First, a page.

Good chemistry between a conductor and orchestra is a difficult thing to predict or explain, but as former Supreme Court Justice Potter Stewart might say, I know it when I see it. And I know I saw — and heard — it this past Monday night when David Robertson brought the St. Louis Symphony into Segerstrom Concert Hall for a very generous evening of interesting works, care of the Philharmonic Society of Orange County.
How else does one explain the powerful yet easy-going and relaxed music making I experienced? This is the way all concerts should be. Details were attended to without any fussiness. Technical hurdles were overcome with more than sufficient aplomb, and Mr. Robertson had his orchestra turning on a dime with no problems. Smiles were everywhere. There was much to love, and there was much rejoicing to be had by all.
You should know that a program where each half starts with a Strauss tone poem is typically not something I jump up and down about, but when they are played as emphatically as they were this night, you don’t complain — you just sit back and revel in the sound. Mr. Robertson led a swashbuckling account of Don Juan that soared from the get-go and never looked back. His version of Till Eulenspiegel was sprightly, with even the courtroom scene and funeral march feeling more sarcastic than ominous, but it all worked well nonetheless.
Christopher Rouse’s five-movement Flute Concerto occupied the central place in the evening. As has been mentioned by others more prominent than me, the 1993 composition was the first work by a living composer performed by a professional orchestra behind the Orange Curtain this season, and The OC was lucky to get a richly crafted yet easily digestible work such as this to fill the bill. It begins and ends quite forthrightly: the solo flute playing a spacious melody over hushed strings. In between are episodes of sturm und drang, dance music, and elegy. There is relatively little back and forth between soloist and orchestra, with the latter mostly occupying a supporting role. It is direct music, usually tonal, even melodic, though enough moments of dissonance crop up to remind the casual listener that it is (gasp) contemporary music.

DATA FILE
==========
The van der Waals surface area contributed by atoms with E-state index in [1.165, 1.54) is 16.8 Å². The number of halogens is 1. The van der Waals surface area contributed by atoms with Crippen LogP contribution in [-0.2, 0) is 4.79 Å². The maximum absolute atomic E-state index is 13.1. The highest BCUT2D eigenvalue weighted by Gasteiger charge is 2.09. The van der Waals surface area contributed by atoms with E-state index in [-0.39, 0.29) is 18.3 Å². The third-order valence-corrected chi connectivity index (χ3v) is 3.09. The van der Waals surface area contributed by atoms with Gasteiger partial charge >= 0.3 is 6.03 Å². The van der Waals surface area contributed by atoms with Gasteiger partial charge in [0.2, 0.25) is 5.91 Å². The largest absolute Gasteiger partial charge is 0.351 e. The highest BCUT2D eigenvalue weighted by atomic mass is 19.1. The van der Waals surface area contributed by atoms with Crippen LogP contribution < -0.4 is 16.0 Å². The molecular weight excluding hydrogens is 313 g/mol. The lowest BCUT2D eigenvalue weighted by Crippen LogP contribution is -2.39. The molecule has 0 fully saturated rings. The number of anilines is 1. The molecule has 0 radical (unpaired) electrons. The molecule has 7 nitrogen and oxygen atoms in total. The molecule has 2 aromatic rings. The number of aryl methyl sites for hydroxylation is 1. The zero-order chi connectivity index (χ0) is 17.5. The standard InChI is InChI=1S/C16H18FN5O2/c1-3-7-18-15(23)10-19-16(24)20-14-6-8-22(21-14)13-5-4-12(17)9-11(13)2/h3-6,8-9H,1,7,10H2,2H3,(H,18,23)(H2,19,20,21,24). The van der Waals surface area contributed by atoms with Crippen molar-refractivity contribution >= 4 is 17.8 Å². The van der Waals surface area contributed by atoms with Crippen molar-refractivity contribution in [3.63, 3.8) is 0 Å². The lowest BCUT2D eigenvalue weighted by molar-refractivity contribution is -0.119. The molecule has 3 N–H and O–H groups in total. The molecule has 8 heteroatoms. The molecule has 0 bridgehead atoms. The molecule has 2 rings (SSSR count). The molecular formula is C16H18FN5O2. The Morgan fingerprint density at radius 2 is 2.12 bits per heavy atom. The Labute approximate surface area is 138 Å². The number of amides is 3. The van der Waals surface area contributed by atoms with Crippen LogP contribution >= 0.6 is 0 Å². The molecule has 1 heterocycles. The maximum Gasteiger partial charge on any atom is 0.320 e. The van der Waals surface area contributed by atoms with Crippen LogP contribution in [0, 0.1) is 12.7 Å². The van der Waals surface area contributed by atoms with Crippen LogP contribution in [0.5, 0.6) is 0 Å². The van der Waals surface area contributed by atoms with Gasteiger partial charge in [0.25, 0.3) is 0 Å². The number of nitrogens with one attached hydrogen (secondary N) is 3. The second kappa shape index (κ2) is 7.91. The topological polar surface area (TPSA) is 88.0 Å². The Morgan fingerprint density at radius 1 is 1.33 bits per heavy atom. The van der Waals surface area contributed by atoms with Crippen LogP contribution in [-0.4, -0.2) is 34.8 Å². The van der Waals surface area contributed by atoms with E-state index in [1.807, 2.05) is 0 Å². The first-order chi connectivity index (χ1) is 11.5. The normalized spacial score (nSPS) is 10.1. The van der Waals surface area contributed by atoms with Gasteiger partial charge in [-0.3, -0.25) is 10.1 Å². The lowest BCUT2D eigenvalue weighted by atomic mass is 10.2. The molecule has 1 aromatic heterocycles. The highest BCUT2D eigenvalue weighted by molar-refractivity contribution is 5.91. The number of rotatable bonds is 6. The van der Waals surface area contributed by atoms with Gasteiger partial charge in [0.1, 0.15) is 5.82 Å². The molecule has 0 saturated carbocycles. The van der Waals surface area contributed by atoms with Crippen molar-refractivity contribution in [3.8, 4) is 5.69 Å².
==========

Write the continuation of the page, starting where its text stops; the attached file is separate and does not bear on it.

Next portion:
The SLSO’s Principal Flute, Mark Sparks, was the excellent soloist. He shaped phrases with grace and elan, and he played with a broad range of timbres that suited the contrasting moments the score presents. Both Los Angeles and Orange County have heard more than their share of first chair flutists in the past few years (click HERE and HERE if you know not about which I speak); Mr. Sparks can easily be ranked with the best of them. He was rewarded with the loudest ovations of the entire evening from the audience (and his orchestral colleagues too).
Closing the concert was Hindemith’s Mathis der Maler Symphony. It isn’t exactly typical faire for a concert season, let alone for touring, though So Cal has had its share of recent local performances, Zubin Mehta having conducted it with the Los Angeles Philharmonic just this past December. With its organ-like sororities, blocks of instrumental color, and terraced dynamics, it seems half-way between Bruckner and Sibelius, but is ultimately distinct in character and emotion. The SLSO gave it a lush but translucent treatment that ended glowingly.
Throughout the entire evening, Mr. Robertson conducted with energy and attentiveness without ever seeming to micromanage things. He gave his players room to move, and they responded well to it, their bright but balanced sound proving to be a good fit for Segerstrom’s warm and reverberant acoustics. The strings in particular had a nice butterscotch richness to their tone. If some human imperfection cropped up in the playing for one instance or another, it was easy enough to overlook. Music making like this is to be cherished. Let’s hope these excellent Midwestern musicians find their way to the West Coast again very soon.
Random other thoughts:
- The SLSO played on a flat stage, eschewing the risers that most orchestras use at Segerstrom.
- No encore was played. A little disappointing, especially given the quality of the playing, but given the fairly large amount of music they brought along, you couldn’t really blame them.
- Mr. Sparks was taken to task for his choice of wardrobe by one of the other major publications in So Cal. While it wouldn’t have been an outfit I would have picked out, I thought it was appropriate for the stage and especially for the sometimes New Age quality of the score he played.
- After the rest of the orchestra goes back to Missouri after their tour of California, Mr. Robertson returns very soon. The Santa Monica native will conduct the Los Angeles Philharmonic April 5-7 in a program that includes Britten’s “Four Sea Interludes from Peter Grimes,” the West Coast premiere of Steven Mackey’s piano concerto, Stumble to Grace, with Orli Shaham (aka Mrs. Robertson) as soloist, and the ever-popular Pictures at an Exhibition in Ravel’s orchestration of Mussorgsky’s score.
Philharmonic Society of Orange County: March 18, 2013; Segerstrom Concert Hall (Costa Mesa, CA)
St. Louis Symphony Orchestra
David Robertson, Music Director and conductor
Mark Sparks, flute
Strauss: Don Juan, Op. 20
Rouse: Flute Concerto
Strauss: Till Eulenspiegel’s Merry Pranks, Op. 28
Hindemith: Symphony, Mathis der Maler
Photo credit: Drew A. Kelley for the Orange County Register